As cataract surgery is one of the most commonly performed operations in the world, it is likely you’ve heard of cataracts before. Despite their ubiquitous nature, many people are unfamiliar with how cataracts are detected. If you’re wondering what do cataracts look like and whether you might have one that needs cataract surgery, keep reading.
What Do Cataracts Look Like?
If you’re looking at yourself in a mirror, you’re not likely to notice anything different about your eyes. A cataract forms behind the coloured iris, making it difficult to see through a normal pupil (the aperture in the middle of your iris) without the appropriate equipment. However, in some cases, you may be able to catch a glimpse of a whitish glint in the pupil of another person with cataract if you’re looking at the right angle. This is a clinical sign known as leukocoria, which refers to a white pupil. As a side note, leukocoria may also be a sign of other eye conditions, including retinal cancer or a lazy eye in children, and so should never be ignored.
You’re more likely to suspect you have a cataract from its associated visual symptoms. What do cataracts look like in your vision? The symptoms of a cataract can vary from individual to individual and can depend on the density and location of the cataract opacity. You may experience symptoms such as:
- Deteriorating visual clarity. Although blurry vision is a common effect of cataract, not everyone will identify their vision as blurry. Instead, common descriptors for the vision experienced through a cataract include hazy, filmy, or cloudy. Some individuals may feel as though they’re looking through a dirty window or permanently smudged glasses lenses. This can translate to difficulty in recognising faces from down the street or reading the fine print on ingredient labels or medications.
- Increasing glare sensitivity. As the opacity of a cataract scatters light entering the eye, our eye perceives this as glare or dazzle. Depending on the location of the cataract within the lens, glare sensitivity can range from a mild irritation to debilitating glare that prevents a person from performing their usual activities. You may find oncoming car headlights to be overly dazzling or you need to reduce the brightness of your screen to view it more comfortably.
- Decreasing contrast sensitivity. Another effect of a growing cataract is that your ability to discern differences in contrast is impaired. This can mean reading coloured text against a coloured background is increasingly difficult, or you need much brighter lighting to read any text clearly compared to several years ago. Some people may also find they have disproportionate difficulty seeing the road or cars ahead when visibility conditions are low, such as during foggy mornings or heavy rain.
Other signs that might alert you to the presence of a cataract is a change to your colour vision or frequent prescription changes to your glasses or contact lenses. It’s important to note that none of these symptoms is unique to cataracts, and can potentially indicate other eye conditions that aren’t treatable with cataract surgery. If you’re ever concerned about your eyes or the state of your sight, see your optometrist or ophthalmologist.
What Do Cataracts Look Like to An Eyecare Professional?
Cataracts are diagnosed with an optometrist or ophthalmologist. In many cases, cataracts are detected during a routine exam, even before you notice any changes to your vision. After conducting an examination, your eyecare professional will be able to discuss their advice around cataract surgery.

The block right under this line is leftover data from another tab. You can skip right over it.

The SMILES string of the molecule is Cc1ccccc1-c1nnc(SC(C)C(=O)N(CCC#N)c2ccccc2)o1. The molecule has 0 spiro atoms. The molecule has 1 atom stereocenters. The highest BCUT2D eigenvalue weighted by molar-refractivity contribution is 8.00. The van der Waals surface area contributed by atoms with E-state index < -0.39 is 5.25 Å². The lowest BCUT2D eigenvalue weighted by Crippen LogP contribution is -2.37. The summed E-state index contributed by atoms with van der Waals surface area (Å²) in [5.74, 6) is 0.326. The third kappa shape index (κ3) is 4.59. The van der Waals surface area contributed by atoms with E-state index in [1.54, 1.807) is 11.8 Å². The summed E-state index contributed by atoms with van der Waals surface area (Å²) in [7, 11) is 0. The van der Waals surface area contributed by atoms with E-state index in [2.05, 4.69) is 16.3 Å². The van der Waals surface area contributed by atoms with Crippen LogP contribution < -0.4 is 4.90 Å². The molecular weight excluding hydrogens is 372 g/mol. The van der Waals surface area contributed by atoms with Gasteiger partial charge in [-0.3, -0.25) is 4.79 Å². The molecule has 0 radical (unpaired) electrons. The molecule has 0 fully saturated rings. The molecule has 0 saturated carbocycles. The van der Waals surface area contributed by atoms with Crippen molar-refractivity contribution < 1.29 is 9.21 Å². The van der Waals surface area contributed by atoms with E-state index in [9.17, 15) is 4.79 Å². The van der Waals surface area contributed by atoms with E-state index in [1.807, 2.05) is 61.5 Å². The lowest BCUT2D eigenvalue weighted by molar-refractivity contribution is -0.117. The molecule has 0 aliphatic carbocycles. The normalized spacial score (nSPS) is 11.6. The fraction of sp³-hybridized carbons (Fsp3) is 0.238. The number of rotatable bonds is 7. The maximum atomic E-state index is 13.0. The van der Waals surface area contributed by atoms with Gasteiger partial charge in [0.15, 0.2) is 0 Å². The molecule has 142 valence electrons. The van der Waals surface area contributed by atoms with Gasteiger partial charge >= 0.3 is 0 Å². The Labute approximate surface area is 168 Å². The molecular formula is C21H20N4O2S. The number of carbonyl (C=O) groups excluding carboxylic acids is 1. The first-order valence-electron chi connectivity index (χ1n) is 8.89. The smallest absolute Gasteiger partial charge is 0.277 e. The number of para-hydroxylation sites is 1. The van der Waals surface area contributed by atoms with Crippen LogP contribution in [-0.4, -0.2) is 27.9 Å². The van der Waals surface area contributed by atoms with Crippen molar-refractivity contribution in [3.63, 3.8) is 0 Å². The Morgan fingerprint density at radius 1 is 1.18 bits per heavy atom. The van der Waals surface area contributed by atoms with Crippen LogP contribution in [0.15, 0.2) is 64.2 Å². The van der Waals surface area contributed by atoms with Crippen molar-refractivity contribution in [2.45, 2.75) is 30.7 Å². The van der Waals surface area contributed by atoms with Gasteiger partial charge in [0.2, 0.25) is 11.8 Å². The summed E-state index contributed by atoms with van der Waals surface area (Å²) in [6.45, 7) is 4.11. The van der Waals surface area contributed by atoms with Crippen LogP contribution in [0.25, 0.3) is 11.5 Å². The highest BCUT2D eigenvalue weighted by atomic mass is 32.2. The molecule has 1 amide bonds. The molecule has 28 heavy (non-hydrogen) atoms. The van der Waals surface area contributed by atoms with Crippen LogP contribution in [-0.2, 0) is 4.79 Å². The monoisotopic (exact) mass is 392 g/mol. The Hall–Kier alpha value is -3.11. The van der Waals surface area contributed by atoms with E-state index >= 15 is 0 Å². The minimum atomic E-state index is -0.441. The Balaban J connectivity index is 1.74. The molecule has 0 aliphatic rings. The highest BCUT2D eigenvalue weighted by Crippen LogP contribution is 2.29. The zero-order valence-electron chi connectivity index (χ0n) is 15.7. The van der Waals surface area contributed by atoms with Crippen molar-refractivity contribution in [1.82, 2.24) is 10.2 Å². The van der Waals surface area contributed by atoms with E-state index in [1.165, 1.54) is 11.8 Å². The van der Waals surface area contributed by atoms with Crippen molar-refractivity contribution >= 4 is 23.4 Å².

Your optometrist or ophthalmologist will use a few tests to diagnose a cataract. They will typically start with taking the history of your visual symptoms if you have any. Cataracts are known to be relatively slow-growing, so if you report waking up with sudden vision deterioration, your eyecare professional will know it’s not due to a cataract. It’s also important for your optometrist or ophthalmologist to get an idea of how the cataract might be impacting your daily activities and lifestyle as this may guide their recommendation around the timing of cataract surgery. For example, if you enjoy birdwatching, an early cataract is likely going to bother you at a much earlier stage compared to someone who just prefers to watch TV. Or if you’re a painter and rely on accurate colour vision, your cataracts will be more problematic and are more likely to require early cataract surgery compared to someone whose colour perception has no bearing on their usual tasks.
Your eyecare practitioner will be able to examine your cataracts directly with an instrument called a slit lamp, which is comprised of a light source and magnification system that allows your optometrist or ophthalmologist to view various structures of the eye. Behind a slit lamp, your clinician will be able to see the density and location of the cataract.
Age-related cataracts fall into three general categories, but often you may have more than one type at the same time. Nuclear sclerosis appears as a yellow-brown haze in the core of the lens while anterior cortical cataracts appear as greyish spokes radiating from the edge of the lens inwards. Through a slit lamp, a posterior subcapsular cataract looks like a dense white plaque on the back surface of the lens.
In order to appropriately advise you on the timing of cataract surgery, your eyecare professional will also test your visual acuity, which involves reading black letters of decreasing size against a white background. Even though you may not reach the standard “20/20 vision”, it doesn’t mean you necessarily require immediate cataract surgery, especially if you are still content with your vision. Speak to your eyecare professional on (03) 9070 3580 if you are concerned.
Note: Any surgical or invasive procedure carries risks. Before proceeding, you should seek a second opinion from an appropriately qualified health practitioner.